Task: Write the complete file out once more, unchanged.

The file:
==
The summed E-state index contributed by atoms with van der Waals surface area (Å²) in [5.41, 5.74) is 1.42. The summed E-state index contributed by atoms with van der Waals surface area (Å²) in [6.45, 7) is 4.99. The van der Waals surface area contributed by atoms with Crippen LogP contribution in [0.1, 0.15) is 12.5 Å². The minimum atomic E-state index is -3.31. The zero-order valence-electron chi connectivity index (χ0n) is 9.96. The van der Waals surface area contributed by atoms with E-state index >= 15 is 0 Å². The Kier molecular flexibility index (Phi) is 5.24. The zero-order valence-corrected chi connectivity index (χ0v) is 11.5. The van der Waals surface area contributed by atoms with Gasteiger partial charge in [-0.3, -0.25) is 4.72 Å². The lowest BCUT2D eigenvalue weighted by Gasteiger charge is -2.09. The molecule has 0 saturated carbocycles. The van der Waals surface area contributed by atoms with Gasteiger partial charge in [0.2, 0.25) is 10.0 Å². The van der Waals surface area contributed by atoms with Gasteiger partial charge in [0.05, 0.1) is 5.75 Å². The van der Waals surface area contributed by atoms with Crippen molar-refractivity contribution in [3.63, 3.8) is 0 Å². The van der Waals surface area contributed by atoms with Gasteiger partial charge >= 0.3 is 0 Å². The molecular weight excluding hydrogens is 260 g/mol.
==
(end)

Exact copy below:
The summed E-state index contributed by atoms with van der Waals surface area (Å²) in [5.41, 5.74) is 1.42. The summed E-state index contributed by atoms with van der Waals surface area (Å²) in [6.45, 7) is 4.99. The van der Waals surface area contributed by atoms with Crippen LogP contribution in [0.1, 0.15) is 12.5 Å². The minimum atomic E-state index is -3.31. The zero-order valence-electron chi connectivity index (χ0n) is 9.96. The van der Waals surface area contributed by atoms with E-state index >= 15 is 0 Å². The Kier molecular flexibility index (Phi) is 5.24. The zero-order valence-corrected chi connectivity index (χ0v) is 11.5. The van der Waals surface area contributed by atoms with Gasteiger partial charge in [-0.3, -0.25) is 4.72 Å². The lowest BCUT2D eigenvalue weighted by Gasteiger charge is -2.09. The molecule has 0 saturated carbocycles. The van der Waals surface area contributed by atoms with Gasteiger partial charge in [0.2, 0.25) is 10.0 Å². The van der Waals surface area contributed by atoms with Gasteiger partial charge in [0.05, 0.1) is 5.75 Å². The van der Waals surface area contributed by atoms with Crippen molar-refractivity contribution in [3.63, 3.8) is 0 Å². The van der Waals surface area contributed by atoms with Gasteiger partial charge >= 0.3 is 0 Å². The molecular weight excluding hydrogens is 260 g/mol.